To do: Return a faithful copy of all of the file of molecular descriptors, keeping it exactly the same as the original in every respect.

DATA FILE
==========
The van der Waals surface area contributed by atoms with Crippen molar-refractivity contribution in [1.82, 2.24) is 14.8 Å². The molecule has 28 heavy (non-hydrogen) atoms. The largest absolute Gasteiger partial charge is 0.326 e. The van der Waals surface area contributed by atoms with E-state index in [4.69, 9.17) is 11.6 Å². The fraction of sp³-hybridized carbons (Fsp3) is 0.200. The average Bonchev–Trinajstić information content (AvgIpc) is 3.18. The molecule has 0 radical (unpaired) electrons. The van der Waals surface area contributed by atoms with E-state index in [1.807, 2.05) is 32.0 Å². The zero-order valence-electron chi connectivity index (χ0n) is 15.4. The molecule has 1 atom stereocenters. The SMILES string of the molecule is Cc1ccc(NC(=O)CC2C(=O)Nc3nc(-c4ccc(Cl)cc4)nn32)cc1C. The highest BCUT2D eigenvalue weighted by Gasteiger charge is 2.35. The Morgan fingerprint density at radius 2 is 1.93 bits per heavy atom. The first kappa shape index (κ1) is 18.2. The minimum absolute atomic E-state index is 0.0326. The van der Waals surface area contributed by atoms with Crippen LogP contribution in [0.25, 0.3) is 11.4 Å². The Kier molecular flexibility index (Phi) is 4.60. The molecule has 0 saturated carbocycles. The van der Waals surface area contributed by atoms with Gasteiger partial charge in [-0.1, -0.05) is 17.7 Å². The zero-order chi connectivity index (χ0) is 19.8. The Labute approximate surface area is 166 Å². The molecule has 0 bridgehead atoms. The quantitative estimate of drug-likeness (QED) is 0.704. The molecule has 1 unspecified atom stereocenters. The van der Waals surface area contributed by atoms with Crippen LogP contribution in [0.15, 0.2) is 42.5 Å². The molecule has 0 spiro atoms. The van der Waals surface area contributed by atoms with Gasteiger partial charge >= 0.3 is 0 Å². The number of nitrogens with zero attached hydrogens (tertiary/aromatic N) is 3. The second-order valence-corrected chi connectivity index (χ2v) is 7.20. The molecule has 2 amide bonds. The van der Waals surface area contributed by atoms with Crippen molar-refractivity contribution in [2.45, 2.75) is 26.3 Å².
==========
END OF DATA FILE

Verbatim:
The van der Waals surface area contributed by atoms with Crippen molar-refractivity contribution in [1.82, 2.24) is 14.8 Å². The molecule has 28 heavy (non-hydrogen) atoms. The largest absolute Gasteiger partial charge is 0.326 e. The van der Waals surface area contributed by atoms with E-state index in [4.69, 9.17) is 11.6 Å². The fraction of sp³-hybridized carbons (Fsp3) is 0.200. The average Bonchev–Trinajstić information content (AvgIpc) is 3.18. The molecule has 0 radical (unpaired) electrons. The van der Waals surface area contributed by atoms with E-state index in [1.807, 2.05) is 32.0 Å². The zero-order valence-electron chi connectivity index (χ0n) is 15.4. The molecule has 1 atom stereocenters. The SMILES string of the molecule is Cc1ccc(NC(=O)CC2C(=O)Nc3nc(-c4ccc(Cl)cc4)nn32)cc1C. The highest BCUT2D eigenvalue weighted by Gasteiger charge is 2.35. The Morgan fingerprint density at radius 2 is 1.93 bits per heavy atom. The first kappa shape index (κ1) is 18.2. The minimum absolute atomic E-state index is 0.0326. The van der Waals surface area contributed by atoms with Crippen LogP contribution in [0.25, 0.3) is 11.4 Å². The Kier molecular flexibility index (Phi) is 4.60. The molecule has 0 saturated carbocycles. The van der Waals surface area contributed by atoms with Gasteiger partial charge in [-0.1, -0.05) is 17.7 Å². The zero-order chi connectivity index (χ0) is 19.8. The Labute approximate surface area is 166 Å². The molecule has 0 bridgehead atoms. The quantitative estimate of drug-likeness (QED) is 0.704. The molecule has 1 unspecified atom stereocenters. The van der Waals surface area contributed by atoms with Crippen LogP contribution in [0.15, 0.2) is 42.5 Å². The molecule has 0 spiro atoms. The van der Waals surface area contributed by atoms with Gasteiger partial charge >= 0.3 is 0 Å². The number of nitrogens with zero attached hydrogens (tertiary/aromatic N) is 3. The second-order valence-corrected chi connectivity index (χ2v) is 7.20. The molecule has 2 amide bonds. The van der Waals surface area contributed by atoms with Crippen molar-refractivity contribution in [2.45, 2.75) is 26.3 Å².